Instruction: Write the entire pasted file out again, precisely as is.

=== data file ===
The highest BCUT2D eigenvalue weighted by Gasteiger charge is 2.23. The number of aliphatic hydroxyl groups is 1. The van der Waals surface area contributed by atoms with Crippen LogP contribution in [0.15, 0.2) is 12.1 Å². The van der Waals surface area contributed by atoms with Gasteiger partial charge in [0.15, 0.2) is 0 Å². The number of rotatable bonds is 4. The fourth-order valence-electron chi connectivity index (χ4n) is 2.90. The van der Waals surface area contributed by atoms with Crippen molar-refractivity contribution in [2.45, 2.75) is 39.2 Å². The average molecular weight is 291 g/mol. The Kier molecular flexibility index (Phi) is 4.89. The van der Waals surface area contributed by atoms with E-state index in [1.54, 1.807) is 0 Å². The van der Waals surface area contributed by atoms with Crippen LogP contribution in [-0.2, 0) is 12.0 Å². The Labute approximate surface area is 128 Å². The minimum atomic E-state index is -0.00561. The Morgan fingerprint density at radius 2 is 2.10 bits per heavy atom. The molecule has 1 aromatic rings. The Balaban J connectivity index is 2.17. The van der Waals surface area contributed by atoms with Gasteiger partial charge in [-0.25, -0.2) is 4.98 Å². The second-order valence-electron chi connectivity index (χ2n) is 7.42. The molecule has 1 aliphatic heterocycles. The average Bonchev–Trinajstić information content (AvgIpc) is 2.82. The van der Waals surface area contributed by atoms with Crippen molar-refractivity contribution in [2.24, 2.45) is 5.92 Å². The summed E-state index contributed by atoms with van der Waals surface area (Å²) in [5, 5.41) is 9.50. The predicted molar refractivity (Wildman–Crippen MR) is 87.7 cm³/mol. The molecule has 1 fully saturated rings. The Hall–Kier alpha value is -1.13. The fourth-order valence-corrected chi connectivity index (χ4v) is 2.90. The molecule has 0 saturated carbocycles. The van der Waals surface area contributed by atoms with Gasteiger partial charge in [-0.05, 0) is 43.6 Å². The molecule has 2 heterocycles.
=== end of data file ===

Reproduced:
The highest BCUT2D eigenvalue weighted by Gasteiger charge is 2.23. The number of aliphatic hydroxyl groups is 1. The van der Waals surface area contributed by atoms with Crippen LogP contribution in [0.15, 0.2) is 12.1 Å². The van der Waals surface area contributed by atoms with Gasteiger partial charge in [0.15, 0.2) is 0 Å². The number of rotatable bonds is 4. The fourth-order valence-electron chi connectivity index (χ4n) is 2.90. The van der Waals surface area contributed by atoms with Crippen molar-refractivity contribution in [2.45, 2.75) is 39.2 Å². The average molecular weight is 291 g/mol. The Kier molecular flexibility index (Phi) is 4.89. The van der Waals surface area contributed by atoms with E-state index in [1.54, 1.807) is 0 Å². The van der Waals surface area contributed by atoms with Crippen LogP contribution in [-0.2, 0) is 12.0 Å². The Labute approximate surface area is 128 Å². The minimum atomic E-state index is -0.00561. The Morgan fingerprint density at radius 2 is 2.10 bits per heavy atom. The molecule has 1 aromatic rings. The Balaban J connectivity index is 2.17. The van der Waals surface area contributed by atoms with Gasteiger partial charge in [-0.25, -0.2) is 4.98 Å². The second-order valence-electron chi connectivity index (χ2n) is 7.42. The molecule has 1 aliphatic heterocycles. The average Bonchev–Trinajstić information content (AvgIpc) is 2.82. The van der Waals surface area contributed by atoms with Crippen molar-refractivity contribution in [2.24, 2.45) is 5.92 Å². The summed E-state index contributed by atoms with van der Waals surface area (Å²) in [5, 5.41) is 9.50. The predicted molar refractivity (Wildman–Crippen MR) is 87.7 cm³/mol. The molecule has 1 fully saturated rings. The Hall–Kier alpha value is -1.13. The fourth-order valence-corrected chi connectivity index (χ4v) is 2.90. The molecule has 0 saturated carbocycles. The van der Waals surface area contributed by atoms with Gasteiger partial charge in [-0.05, 0) is 43.6 Å². The molecule has 2 heterocycles.